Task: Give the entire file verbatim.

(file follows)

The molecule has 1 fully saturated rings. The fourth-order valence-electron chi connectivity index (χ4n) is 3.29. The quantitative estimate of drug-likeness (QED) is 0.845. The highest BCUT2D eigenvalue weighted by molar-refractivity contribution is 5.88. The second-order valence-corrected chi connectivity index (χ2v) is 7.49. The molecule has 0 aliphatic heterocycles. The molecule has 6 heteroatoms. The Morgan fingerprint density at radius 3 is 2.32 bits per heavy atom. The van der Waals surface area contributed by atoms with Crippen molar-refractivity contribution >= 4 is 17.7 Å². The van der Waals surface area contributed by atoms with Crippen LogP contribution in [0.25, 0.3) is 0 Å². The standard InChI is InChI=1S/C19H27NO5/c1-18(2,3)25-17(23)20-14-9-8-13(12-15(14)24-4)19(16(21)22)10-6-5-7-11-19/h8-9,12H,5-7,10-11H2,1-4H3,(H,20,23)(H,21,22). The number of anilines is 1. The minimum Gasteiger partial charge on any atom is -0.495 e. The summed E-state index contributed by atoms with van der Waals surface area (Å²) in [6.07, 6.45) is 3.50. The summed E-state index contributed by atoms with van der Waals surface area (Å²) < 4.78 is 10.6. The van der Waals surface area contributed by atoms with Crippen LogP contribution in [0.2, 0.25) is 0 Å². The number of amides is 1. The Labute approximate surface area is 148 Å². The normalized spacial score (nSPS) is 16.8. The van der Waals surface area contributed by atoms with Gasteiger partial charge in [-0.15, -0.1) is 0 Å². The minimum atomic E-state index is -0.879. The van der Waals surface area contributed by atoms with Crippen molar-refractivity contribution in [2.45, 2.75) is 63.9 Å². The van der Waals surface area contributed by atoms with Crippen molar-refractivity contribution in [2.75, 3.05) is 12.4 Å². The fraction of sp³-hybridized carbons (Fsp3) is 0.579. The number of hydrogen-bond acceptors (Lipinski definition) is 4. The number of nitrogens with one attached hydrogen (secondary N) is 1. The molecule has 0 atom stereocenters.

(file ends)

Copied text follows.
The molecule has 1 fully saturated rings. The fourth-order valence-electron chi connectivity index (χ4n) is 3.29. The quantitative estimate of drug-likeness (QED) is 0.845. The highest BCUT2D eigenvalue weighted by molar-refractivity contribution is 5.88. The second-order valence-corrected chi connectivity index (χ2v) is 7.49. The molecule has 0 aliphatic heterocycles. The molecule has 6 heteroatoms. The Morgan fingerprint density at radius 3 is 2.32 bits per heavy atom. The van der Waals surface area contributed by atoms with Crippen molar-refractivity contribution >= 4 is 17.7 Å². The van der Waals surface area contributed by atoms with Crippen LogP contribution in [0.25, 0.3) is 0 Å². The standard InChI is InChI=1S/C19H27NO5/c1-18(2,3)25-17(23)20-14-9-8-13(12-15(14)24-4)19(16(21)22)10-6-5-7-11-19/h8-9,12H,5-7,10-11H2,1-4H3,(H,20,23)(H,21,22). The number of anilines is 1. The minimum Gasteiger partial charge on any atom is -0.495 e. The summed E-state index contributed by atoms with van der Waals surface area (Å²) in [6.07, 6.45) is 3.50. The summed E-state index contributed by atoms with van der Waals surface area (Å²) < 4.78 is 10.6. The van der Waals surface area contributed by atoms with Crippen LogP contribution in [0.2, 0.25) is 0 Å². The number of amides is 1. The Labute approximate surface area is 148 Å². The normalized spacial score (nSPS) is 16.8. The van der Waals surface area contributed by atoms with Gasteiger partial charge in [-0.15, -0.1) is 0 Å². The minimum atomic E-state index is -0.879. The van der Waals surface area contributed by atoms with Crippen molar-refractivity contribution in [2.45, 2.75) is 63.9 Å². The van der Waals surface area contributed by atoms with Crippen molar-refractivity contribution in [2.75, 3.05) is 12.4 Å². The fraction of sp³-hybridized carbons (Fsp3) is 0.579. The number of hydrogen-bond acceptors (Lipinski definition) is 4. The number of nitrogens with one attached hydrogen (secondary N) is 1. The molecule has 0 atom stereocenters.